Games where players are shown game worlds as entities within these game worlds would perceived them.
Games that present game worlds to players can do this in various ways. When the presentation is done by tying it to what a diegetic character would perceive, this is called First-Person Views. Even if the name suggests vision-based information, other senses such as hearing and touch are also implied to be presented as if a diegetic character experienced them if they are available at all.
- 1 Examples
- 2 Using the pattern
- 3 Consequences
- 4 Relations
- 5 History
- 6 References
As the name of the genre indicates, First-Person Shooters such as Counter-Strike and the Crysis, Doom, Half-Life, Left 4 Dead series, Portal series, Quake, and Unreal Tournament all make use of First-Person Views. Later installments of the Elder Scrolls series and the Fallout series have adopted the point of view as well, as have the sandbox game Minecraft.
Using the pattern
and the primary design choices for game designers involve choosing how players can control what they are viewing and if the presentation players are given uses human-like vision capabilities or augmented capabilities, such as infrared, radar, or night vision.
Since First-Person Views do not provide Game State Overviews in the way Third-Person Views or God Views do, they are sometimes augmented with different forms of indicators, primarily Status Indicators, to compensate. Another way to provide more information for players is to have wider field of view than humans have by using fisheye views, up to the point of giving 360 degree view. In any case, First-Person Views provide Fog of War.
First-Person Views can also be used to provide Public Information which is focused upon a specific part of the Game World and can also by used to give Spectators a sense of Spatial Immersion.
Not too surprising, First-Person Views are not directly compatible with God Views and Third-Person Views, with an exception for Third-Person Views when mirrors, cameras, or other devices (e.g. the portals in the Portal series) allow Avatars to see themselves. Given that players may have personal preferences on what kind of view they may want to have or that some views are advantageous in some gameplay situations, it is quite common to provide players with a Freedom of Choice between First-Person Views and Third-Person Views (reasons why one may not want to let players have this freedom can be that it may ruin Surprises.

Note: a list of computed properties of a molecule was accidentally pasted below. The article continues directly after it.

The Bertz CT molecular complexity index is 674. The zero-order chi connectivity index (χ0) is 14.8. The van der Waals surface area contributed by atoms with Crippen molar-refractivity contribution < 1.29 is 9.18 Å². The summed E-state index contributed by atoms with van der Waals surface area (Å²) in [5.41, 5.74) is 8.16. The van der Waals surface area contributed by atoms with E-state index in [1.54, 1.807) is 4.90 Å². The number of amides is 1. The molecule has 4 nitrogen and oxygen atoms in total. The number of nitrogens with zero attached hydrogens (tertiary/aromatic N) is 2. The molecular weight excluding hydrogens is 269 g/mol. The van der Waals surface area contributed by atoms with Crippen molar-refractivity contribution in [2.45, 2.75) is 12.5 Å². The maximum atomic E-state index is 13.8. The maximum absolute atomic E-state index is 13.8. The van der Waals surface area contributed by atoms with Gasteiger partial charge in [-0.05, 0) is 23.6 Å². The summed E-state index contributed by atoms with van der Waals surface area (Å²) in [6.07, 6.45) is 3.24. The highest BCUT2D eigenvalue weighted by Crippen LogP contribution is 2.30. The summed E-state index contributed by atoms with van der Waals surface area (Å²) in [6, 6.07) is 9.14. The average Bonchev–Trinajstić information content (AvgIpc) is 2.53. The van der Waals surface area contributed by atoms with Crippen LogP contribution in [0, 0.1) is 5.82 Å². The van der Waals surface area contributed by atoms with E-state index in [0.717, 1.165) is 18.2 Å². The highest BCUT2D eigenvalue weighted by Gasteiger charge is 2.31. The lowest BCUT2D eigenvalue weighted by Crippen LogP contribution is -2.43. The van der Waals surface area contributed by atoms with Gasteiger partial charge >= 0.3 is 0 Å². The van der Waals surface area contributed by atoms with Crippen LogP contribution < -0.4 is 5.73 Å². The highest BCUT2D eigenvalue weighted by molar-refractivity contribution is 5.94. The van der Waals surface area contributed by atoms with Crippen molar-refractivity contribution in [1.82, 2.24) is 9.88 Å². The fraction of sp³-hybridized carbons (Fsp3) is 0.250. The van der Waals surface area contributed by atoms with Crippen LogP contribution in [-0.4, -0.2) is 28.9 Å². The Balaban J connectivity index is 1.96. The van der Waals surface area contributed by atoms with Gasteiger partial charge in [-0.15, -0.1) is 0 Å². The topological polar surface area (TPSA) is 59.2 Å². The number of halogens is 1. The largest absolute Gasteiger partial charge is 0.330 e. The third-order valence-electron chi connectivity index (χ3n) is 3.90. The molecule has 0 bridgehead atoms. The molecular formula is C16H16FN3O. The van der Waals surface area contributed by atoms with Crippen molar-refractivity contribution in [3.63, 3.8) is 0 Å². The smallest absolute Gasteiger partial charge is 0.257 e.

Can Be Instantiated By
Can Be Modulated By
The choice of Focus Loci can affect with types of views of Game Worlds are possible, so the design of First-Person Views should be done in relation to the design of a game's Focus Loci. For example, First-Person Views are not readily compatible with God Fingers.
Games that wish to have Detective Structures can be aided by the use of First-Person Views since this makes the issue of what information players have access to the same as the issue of what the players' Avatars can perceive.
First-Person Views provide players with presentations of Game Worlds from the view point of their Avatars, meaning that they can only perceive that which they have Line of Sight to. The lack of being able to detect things behind Obstacles, etc., make First-Person Shooters be able to spring Surprises on players as well as maintain Detective Structures.
Since First-Person Views provide players with feedback similar to that receive when performing Movement in the real world, these views can support Spatial Engrossment in games, especially those that require Aim & Shoot or Maneuvering. When the option of switching between First-Person Views and Third-Person Views are given to players, this provides them with the Freedom of Choice of use the viewpoint they prefer or is most effective at any given point in the gameplay.
with Third-Person Views
Can Be Instantiated By
Can Be Modulated By
Possible Closure Effects
Potentially Conflicting With
An updated version of the pattern First-Person Views that was part of the original collection in the book Patterns in Game Design.
- Björk, S. & Holopainen, J. (2004) Patterns in Game Design. Charles River Media. ISBN1-58450-354-8.